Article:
December 12, 2011

The Blue Form Of Death: end of term evaluation forms

Filed under: Teaching — lizgloyn @ 12:02 pm
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Over the last fortnight, I’ve been distributing Module Evaluation Questionnaires to my students, this year printed on fetching blue paper (hence this post’s title riff on MS’s Blue Screen Of Death). Most of them went out on Friday the week before last, and I gave any stragglers the opportunity to fill out one in the last lecture of term, most of which I gave last Friday.

Those of you who follow me on Twitter may have noticed that on the Friday when I first distributed the forms, I was not a happy bunny – I had, like an idealistic novice, looked straight through the evaluations to try and see any patterns or information that would be of use. Which meant I was looking at the tick-box scales – you know the ones, the ones which ask students to score on a scale of strongly agree to strongly disagree with statements like “the module was intellectually stimulating” and “the module was well structured”. I’m afraid I flicked through the tables and the written feedback, and all of the really negative material jumped out at me, in the way it always does, and my confidence in my teaching abilities plummeted to the floor.

However, last week I started dealing with the forms in a rather more systematic way; someone else will collate the numerical data, but I like having a record of written feedback, both to remind me what students have said as positive, but also as pointers for what I might work on improving next time. With some feedback, of course, you just can’t win – for my religion lectures, I had responses praising my use of Powerpoint juxtaposed to requests for the slides to contain more detail and more information. For that lecture, too, I had students expressing appreciation for the detail and depth of the lectures next to responses requesting that we do more analysis and suggesting the course should be more challenging (particularly difficult when I know I have students with greatly varying prior knowledge in the room, which makes it a challenge to teach at a level where everyone is going to get something out of the lecture).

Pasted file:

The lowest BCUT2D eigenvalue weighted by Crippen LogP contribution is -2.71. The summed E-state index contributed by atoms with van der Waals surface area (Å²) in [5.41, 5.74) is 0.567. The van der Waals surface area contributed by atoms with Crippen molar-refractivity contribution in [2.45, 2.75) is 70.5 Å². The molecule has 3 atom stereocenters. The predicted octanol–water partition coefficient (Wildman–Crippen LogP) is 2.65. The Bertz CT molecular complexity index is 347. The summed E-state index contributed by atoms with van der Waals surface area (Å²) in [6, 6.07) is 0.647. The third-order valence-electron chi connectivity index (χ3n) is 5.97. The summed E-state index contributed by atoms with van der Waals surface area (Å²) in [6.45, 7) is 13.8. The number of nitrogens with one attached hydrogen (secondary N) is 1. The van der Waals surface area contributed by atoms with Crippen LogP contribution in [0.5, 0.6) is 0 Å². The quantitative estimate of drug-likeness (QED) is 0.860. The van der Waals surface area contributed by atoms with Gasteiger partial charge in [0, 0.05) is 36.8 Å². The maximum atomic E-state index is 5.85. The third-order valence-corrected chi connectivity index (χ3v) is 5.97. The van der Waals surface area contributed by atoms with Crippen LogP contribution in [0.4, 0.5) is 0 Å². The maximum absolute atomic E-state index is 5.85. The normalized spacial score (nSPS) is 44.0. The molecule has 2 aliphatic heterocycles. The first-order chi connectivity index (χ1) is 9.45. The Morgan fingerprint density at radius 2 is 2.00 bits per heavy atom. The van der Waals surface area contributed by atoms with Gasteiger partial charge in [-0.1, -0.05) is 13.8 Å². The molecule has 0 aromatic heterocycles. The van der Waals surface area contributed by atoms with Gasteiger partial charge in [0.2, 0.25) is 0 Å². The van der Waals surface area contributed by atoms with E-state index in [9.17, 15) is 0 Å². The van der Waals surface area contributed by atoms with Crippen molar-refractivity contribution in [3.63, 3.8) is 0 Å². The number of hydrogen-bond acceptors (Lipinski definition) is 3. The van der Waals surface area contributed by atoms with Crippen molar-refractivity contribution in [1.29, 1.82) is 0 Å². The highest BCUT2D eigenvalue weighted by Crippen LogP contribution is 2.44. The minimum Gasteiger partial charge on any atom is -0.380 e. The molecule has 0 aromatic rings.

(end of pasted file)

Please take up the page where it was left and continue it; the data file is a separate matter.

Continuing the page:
What really struck me, however, was the disjunct between the written feedback and those blessed ticky-boxes, which are considered so important as a numerical metric of our teaching ability and effectiveness. They just didn’t see to add up with the written feedback. I’d have an enthusiastic comment about the course content, with only a 4, or even a 3, ticked for ‘the module was intellectually stimulating’. There seemed to be a lack of understanding of what these forms were for, or how they were going to be used once students had filled them out. (more…)

October 31, 2011

Changing the university admissions process

Filed under: Meta — lizgloyn @ 12:19 pm
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The big higher ed news in the UK press today is the recommendation by UCAS that universities should only offer places to students once they have their A-level results. For my international readers – UCAS is the Universities and Colleges Admissions Service, whose job it is to centrally process applications from secondary school students and manage the overall university application procedure. In general, they do a very good job of making a complicated system run smoothly – they deal with the early deadline applicants for Oxbridge and then keep on going until the clearing process in the summer after the A-level results come out. So when they say that they have a suggestion about how the system might work better, you can be sure that it’s probably based on experience. (I should note that this plan would have to work out how to incorporate results from other exams like the Scottish Highers and the International Baccalaureate, but the UCAS suggestions currently focus on A-levels, so I will as well.)